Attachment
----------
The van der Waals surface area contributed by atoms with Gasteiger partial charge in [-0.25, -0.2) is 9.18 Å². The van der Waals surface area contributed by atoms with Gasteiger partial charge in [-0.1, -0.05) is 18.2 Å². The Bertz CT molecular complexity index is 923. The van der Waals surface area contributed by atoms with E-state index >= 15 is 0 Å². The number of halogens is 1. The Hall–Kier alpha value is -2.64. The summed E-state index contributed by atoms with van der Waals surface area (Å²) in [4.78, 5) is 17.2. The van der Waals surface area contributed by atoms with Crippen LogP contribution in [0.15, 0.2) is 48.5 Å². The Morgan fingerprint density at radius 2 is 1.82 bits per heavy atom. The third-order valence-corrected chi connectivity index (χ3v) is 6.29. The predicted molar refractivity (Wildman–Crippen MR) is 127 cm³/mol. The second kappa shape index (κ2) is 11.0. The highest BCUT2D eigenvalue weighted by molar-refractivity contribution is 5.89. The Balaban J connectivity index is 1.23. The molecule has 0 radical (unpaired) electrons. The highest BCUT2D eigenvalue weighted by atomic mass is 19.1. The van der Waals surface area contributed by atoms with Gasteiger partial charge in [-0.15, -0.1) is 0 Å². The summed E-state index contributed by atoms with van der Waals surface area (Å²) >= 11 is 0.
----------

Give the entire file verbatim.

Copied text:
The van der Waals surface area contributed by atoms with Gasteiger partial charge in [-0.25, -0.2) is 9.18 Å². The van der Waals surface area contributed by atoms with Gasteiger partial charge in [-0.1, -0.05) is 18.2 Å². The Bertz CT molecular complexity index is 923. The van der Waals surface area contributed by atoms with E-state index >= 15 is 0 Å². The number of halogens is 1. The Hall–Kier alpha value is -2.64. The summed E-state index contributed by atoms with van der Waals surface area (Å²) in [4.78, 5) is 17.2. The van der Waals surface area contributed by atoms with Crippen LogP contribution in [0.15, 0.2) is 48.5 Å². The Morgan fingerprint density at radius 2 is 1.82 bits per heavy atom. The third-order valence-corrected chi connectivity index (χ3v) is 6.29. The predicted molar refractivity (Wildman–Crippen MR) is 127 cm³/mol. The second kappa shape index (κ2) is 11.0. The highest BCUT2D eigenvalue weighted by molar-refractivity contribution is 5.89. The Balaban J connectivity index is 1.23. The molecule has 0 radical (unpaired) electrons. The highest BCUT2D eigenvalue weighted by atomic mass is 19.1. The van der Waals surface area contributed by atoms with Gasteiger partial charge in [-0.15, -0.1) is 0 Å². The summed E-state index contributed by atoms with van der Waals surface area (Å²) >= 11 is 0.